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West Mercia hosts inaugural Quality Policing Awards

A separate Community Thank You award was given to the Flood family, who have been working to fight knife crime since son Chris was seriously injured in a stabbing three years ago.

A special constable who has worked 900 voluntary hours over the past 12 months was among the winners at the inaugural West Mercia Police Quality Policing Awards.

Held last Friday at West Midlands Safari Park, these awards were created to recognise the achievements of those in uniform alongside members of the public who work with the force to improve their communities.

They were created by Chief Constable Pippa Mills, who put staff recognition "right at the top" of her priorities after arriving as chief in September 2021.

She said: "I’m incredibly proud of the outstanding work my officers, staff and volunteers do to protect people from harm and make our communities safer.

“It was an honour and a privilege to hear the brilliant examples of the positive impact the nominees have had; their achievements represent the very best traditions of policing – putting the public first, being courageous, showing compassion, taking ownership and being inclusive.”

There were more than 33 nominees across 11 categories, with the winners in all but one chosen by a panel.

The outlier was the Chief Constable's Award, which was handed to SC Sarah Severn whose entry had "truly stood out" to the chief. 

In uniform, SC Severn has clocked up over 900 hours over the last year across 122 separate duties, and was the first to offer to go out on shift with the force's new specials.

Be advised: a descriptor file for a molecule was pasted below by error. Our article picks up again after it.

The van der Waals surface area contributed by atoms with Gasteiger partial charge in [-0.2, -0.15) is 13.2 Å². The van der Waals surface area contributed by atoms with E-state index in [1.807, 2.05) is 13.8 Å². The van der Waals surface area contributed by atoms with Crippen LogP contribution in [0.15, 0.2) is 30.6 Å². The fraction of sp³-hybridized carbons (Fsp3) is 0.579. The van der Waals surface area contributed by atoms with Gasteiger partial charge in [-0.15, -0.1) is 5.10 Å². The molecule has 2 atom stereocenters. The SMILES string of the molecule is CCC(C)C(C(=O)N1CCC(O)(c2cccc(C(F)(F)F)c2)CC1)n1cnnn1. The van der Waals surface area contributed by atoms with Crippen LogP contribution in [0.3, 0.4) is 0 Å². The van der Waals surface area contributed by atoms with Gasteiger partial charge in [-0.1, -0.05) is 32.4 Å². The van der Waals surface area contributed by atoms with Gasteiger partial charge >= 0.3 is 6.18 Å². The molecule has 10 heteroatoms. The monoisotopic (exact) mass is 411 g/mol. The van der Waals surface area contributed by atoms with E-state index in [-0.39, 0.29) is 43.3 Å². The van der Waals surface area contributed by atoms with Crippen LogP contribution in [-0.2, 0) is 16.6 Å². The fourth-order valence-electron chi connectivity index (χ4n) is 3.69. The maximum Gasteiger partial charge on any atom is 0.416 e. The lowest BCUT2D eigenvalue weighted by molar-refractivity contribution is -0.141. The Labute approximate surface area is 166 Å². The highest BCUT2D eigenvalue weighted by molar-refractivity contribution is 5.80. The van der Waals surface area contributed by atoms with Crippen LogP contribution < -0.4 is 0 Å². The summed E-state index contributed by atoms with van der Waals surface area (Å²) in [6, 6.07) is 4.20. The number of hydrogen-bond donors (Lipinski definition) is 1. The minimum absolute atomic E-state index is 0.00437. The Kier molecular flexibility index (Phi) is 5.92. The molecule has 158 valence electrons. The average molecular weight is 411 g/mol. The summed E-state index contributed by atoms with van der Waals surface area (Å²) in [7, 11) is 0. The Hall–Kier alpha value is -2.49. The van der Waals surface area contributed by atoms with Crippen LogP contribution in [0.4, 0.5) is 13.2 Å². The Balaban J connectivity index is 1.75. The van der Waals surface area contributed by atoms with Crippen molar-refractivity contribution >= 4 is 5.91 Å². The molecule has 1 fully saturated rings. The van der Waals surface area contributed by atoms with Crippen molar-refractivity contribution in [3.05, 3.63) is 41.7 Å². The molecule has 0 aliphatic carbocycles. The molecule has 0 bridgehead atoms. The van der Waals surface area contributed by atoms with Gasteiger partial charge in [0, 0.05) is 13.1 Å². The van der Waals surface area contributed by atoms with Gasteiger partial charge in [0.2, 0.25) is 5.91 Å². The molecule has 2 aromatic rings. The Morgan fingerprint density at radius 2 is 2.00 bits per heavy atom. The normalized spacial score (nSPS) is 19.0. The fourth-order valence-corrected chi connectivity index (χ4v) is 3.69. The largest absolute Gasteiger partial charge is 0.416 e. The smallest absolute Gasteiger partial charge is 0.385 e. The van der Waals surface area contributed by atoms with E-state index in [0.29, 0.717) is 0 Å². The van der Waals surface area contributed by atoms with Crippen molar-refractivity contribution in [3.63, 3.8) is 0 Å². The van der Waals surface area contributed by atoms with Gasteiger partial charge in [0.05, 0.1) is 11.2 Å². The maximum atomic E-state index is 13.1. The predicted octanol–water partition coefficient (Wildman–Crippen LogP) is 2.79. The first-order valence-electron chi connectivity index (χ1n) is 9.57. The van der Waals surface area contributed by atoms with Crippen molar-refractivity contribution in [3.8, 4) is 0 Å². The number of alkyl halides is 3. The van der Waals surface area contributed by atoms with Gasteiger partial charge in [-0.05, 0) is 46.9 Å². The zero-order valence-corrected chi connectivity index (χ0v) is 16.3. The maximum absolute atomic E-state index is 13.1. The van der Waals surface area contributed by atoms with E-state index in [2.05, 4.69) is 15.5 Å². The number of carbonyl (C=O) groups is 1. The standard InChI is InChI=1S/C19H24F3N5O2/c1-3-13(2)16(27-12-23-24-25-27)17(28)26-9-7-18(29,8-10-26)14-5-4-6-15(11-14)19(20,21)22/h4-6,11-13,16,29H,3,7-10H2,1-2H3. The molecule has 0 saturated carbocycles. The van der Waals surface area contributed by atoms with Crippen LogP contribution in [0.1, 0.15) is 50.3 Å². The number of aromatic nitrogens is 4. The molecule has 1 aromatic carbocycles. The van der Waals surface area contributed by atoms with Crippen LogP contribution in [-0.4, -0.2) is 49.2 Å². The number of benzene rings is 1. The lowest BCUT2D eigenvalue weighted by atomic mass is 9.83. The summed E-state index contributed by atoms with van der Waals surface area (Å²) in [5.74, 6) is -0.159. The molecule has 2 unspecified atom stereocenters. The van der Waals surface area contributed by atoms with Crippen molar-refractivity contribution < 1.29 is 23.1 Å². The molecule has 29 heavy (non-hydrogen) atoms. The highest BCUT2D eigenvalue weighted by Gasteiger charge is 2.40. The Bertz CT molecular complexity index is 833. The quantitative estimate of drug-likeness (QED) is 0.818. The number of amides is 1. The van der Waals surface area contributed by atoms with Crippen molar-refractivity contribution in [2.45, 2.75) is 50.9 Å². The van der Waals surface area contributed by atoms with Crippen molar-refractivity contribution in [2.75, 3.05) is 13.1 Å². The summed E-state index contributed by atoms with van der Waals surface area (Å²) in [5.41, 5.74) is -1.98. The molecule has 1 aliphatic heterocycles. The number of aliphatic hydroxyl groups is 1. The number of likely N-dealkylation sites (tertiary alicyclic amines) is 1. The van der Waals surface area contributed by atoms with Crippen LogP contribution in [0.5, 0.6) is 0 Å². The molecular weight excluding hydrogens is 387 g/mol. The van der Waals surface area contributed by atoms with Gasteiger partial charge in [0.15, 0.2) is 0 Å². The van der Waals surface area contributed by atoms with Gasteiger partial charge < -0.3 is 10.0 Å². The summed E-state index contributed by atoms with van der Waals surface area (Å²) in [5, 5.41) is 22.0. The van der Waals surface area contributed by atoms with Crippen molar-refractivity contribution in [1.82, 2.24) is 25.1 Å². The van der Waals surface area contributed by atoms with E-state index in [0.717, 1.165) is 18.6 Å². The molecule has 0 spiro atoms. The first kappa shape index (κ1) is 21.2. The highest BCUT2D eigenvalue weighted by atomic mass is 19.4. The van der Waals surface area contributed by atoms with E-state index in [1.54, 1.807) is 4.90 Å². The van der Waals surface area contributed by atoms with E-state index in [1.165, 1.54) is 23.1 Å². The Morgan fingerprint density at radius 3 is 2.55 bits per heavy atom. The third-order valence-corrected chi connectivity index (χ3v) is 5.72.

When not volunteering for the police, she and her husband are involved in charity fundraising following the death of their daughter Daisy.

Elsewhere, DC Joanne Kerr from Shropshire PVP won the Police Officer of the Year Award for her work with victims and survivors of child and domestic abuse, while the Victim's Champion Award was given to DC Julia Proctor from the Child Exploitation Team.

The Investigator of the Year was DC Kim Carpenter from MIU in South Hereford, whose work during Operation Former - which saw her travel to Kenya to interview vulnerable children - saw a British national jailed for 17 years.

DS Edward Jones from Reactive CID in Worcestershire was lauded for his inspirational leadership, while Sgt Ingrid Tozer and PC Chris Rayment received the Prevention and Problem Solving award for their involvement with a project that has reduced violence at Shrewsbury Town football matches.

There were also awards for the PCSO and Volunteer of the Year, alongside a Bravery award given to Louise Gibson from the Traffic Processing Unit who saved a woman in distress from walking in front of a train.

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